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The Poetic Knowledge Represented by Art

Are we attracted to a piece of art because of how it looks–or where it takes us? Being transported somewhere unknown requires more than a cursory glance.

I was struck by this passage in an interview with Betsy Eby by Suzette McAvoy because it so clearly articulated the why of my practice and referenced my guiding influences as artists whose work represented this poetic knowledge of art.  Rothko and Turner so clearly were motivated to express that space of entry to the sublime.

“Relying on a poetic mood to ease us out of our everyday, practical concern with common-sense reality, some works lie beyond the world of appearances and encourage us to access the world of spirit. Moving in the direction of ascension–from the quotidian to the transcendent–following a long line of artists, from J.M.W. Turner to Mark Rothko, the goal is to create an existential opening in our understanding of life. If, as many great thinkers have posited, art is indeed one of the symbolic languages encoded in the human brain that provides an ever-changing dialogue with our evolving understanding of our place in the universe, the poetic knowledge represented by art is one of several phenomenological approaches we use to understand who we are, where we are, and what those questions might possibly mean.”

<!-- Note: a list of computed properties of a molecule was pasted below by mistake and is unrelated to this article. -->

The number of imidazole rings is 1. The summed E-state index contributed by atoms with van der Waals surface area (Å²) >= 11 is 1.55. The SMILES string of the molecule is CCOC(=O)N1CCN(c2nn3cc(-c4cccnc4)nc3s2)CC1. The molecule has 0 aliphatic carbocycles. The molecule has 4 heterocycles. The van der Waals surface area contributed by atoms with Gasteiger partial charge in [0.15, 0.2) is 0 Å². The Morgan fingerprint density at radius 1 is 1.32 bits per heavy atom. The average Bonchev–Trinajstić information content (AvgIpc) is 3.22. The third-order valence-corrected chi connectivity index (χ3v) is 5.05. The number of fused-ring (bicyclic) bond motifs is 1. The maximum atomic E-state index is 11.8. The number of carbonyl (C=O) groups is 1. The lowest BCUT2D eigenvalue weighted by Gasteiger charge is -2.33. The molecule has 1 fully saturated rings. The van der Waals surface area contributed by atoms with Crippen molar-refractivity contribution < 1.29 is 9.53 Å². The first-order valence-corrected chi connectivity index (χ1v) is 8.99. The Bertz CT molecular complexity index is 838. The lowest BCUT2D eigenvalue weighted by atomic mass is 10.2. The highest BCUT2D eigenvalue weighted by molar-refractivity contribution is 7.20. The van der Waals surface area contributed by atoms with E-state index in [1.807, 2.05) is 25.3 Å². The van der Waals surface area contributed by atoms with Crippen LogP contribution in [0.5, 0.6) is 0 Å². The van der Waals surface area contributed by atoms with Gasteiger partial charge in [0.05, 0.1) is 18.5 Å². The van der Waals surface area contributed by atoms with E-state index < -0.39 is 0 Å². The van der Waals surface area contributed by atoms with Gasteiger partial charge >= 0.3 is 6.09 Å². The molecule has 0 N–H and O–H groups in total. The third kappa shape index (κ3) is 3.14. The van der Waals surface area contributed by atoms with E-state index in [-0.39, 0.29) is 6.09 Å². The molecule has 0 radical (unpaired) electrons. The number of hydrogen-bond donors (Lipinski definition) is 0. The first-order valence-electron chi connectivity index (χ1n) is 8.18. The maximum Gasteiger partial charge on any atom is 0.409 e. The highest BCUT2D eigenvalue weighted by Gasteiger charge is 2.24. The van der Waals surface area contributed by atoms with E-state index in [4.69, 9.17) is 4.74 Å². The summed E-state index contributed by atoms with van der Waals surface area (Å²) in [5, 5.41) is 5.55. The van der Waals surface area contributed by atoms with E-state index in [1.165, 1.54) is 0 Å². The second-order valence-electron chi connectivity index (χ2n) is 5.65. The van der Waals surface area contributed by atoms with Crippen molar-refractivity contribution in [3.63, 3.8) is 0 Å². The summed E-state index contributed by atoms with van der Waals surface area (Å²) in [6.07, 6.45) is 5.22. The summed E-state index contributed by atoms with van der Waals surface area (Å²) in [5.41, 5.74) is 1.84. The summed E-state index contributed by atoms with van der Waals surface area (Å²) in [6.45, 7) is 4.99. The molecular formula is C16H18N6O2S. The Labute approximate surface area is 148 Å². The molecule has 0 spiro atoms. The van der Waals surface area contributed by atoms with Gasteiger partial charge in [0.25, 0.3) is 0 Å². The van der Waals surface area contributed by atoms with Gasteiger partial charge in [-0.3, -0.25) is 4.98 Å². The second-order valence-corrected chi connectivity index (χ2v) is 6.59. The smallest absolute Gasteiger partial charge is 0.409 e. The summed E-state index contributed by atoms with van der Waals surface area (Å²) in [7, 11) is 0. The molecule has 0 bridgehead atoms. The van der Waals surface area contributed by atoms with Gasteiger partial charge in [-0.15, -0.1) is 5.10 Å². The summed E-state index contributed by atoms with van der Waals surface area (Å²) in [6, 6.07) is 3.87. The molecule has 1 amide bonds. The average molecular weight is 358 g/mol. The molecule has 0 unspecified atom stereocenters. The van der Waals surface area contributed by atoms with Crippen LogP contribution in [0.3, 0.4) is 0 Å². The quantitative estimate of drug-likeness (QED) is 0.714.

Sharon Kingston, an immersion and turning within, 24 x 24 inches oil on canvas, available through Smith | Vallee Gallery in Edison, WA

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